Fifty years on, The Population Bomb is as wrong as ever – The Property Chronicle
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Fifty years on, The Population Bomb is as wrong as ever Despite all the evidence, scaremongering about overpopulation still persists

The Analyst

This year marks 50 years since Stanford University biology professor Paul R. Ehrlich published The Population Bomb.

This highly influential book went through a number of editions, sold millions of copies and was translated into many languages. The early editions included the now infamous statement: “The battle to feed all of humanity is over. In the 1970s hundreds of millions of people will starve to death in spite of any crash programs embarked upon now. At this late date nothing can prevent a substantial increase in the world death rate…”

Ehrlich believed that population growth and the concomitant rise in consumption would lead to an environmental collapse, exhaustion of natural resources, food shortages and mass starvation. Population control – including coerced sterilisation and financial penalties for excessive fecundity – along with consumption limits in rich countries, would be needed in order to prevent catastrophe.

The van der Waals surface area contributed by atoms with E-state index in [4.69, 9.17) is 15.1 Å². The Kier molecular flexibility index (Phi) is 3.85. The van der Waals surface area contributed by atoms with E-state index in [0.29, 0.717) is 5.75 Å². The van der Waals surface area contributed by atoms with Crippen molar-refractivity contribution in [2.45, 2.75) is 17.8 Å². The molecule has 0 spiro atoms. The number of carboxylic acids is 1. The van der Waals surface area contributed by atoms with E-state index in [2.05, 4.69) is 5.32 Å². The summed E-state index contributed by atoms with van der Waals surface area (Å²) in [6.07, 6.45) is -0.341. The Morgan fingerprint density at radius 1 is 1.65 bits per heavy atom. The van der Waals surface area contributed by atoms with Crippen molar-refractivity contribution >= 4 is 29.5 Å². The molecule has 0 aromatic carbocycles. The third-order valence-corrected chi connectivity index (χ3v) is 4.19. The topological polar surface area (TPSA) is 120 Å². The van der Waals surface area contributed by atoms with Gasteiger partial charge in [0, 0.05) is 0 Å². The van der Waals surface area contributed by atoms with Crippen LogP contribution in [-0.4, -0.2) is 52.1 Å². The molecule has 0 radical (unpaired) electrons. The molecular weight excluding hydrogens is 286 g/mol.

The University of Maryland business professor Julian Simon rejected Ehrlich’s thesis. In his 1981 book The Ultimate Resource, Simon argued that humans were intelligent beings, capable of innovating their way out of shortages through greater efficiency, increased supply or development of substitutes.

He wrote: “It is your mind that matters economically, as much or more than your mouth or hands. In the long run, the most important economic effect of population size and growth is the contribution of additional people to our stock of useful knowledge. And this contribution is large enough in the long run to overcome all the costs of population growth.”

Human ingenuity, in other words, is “the ultimate resource” that makes other resources more plentiful.

“Our supplies of natural resources are not finite in any economic sense. Nor does past experience give reason to expect natural resources to become more scarce. Rather, if history is any guide, natural resources will progressively become less costly, hence less scarce, and will constitute a smaller proportion of our expenses in future years,” Simon predicted.

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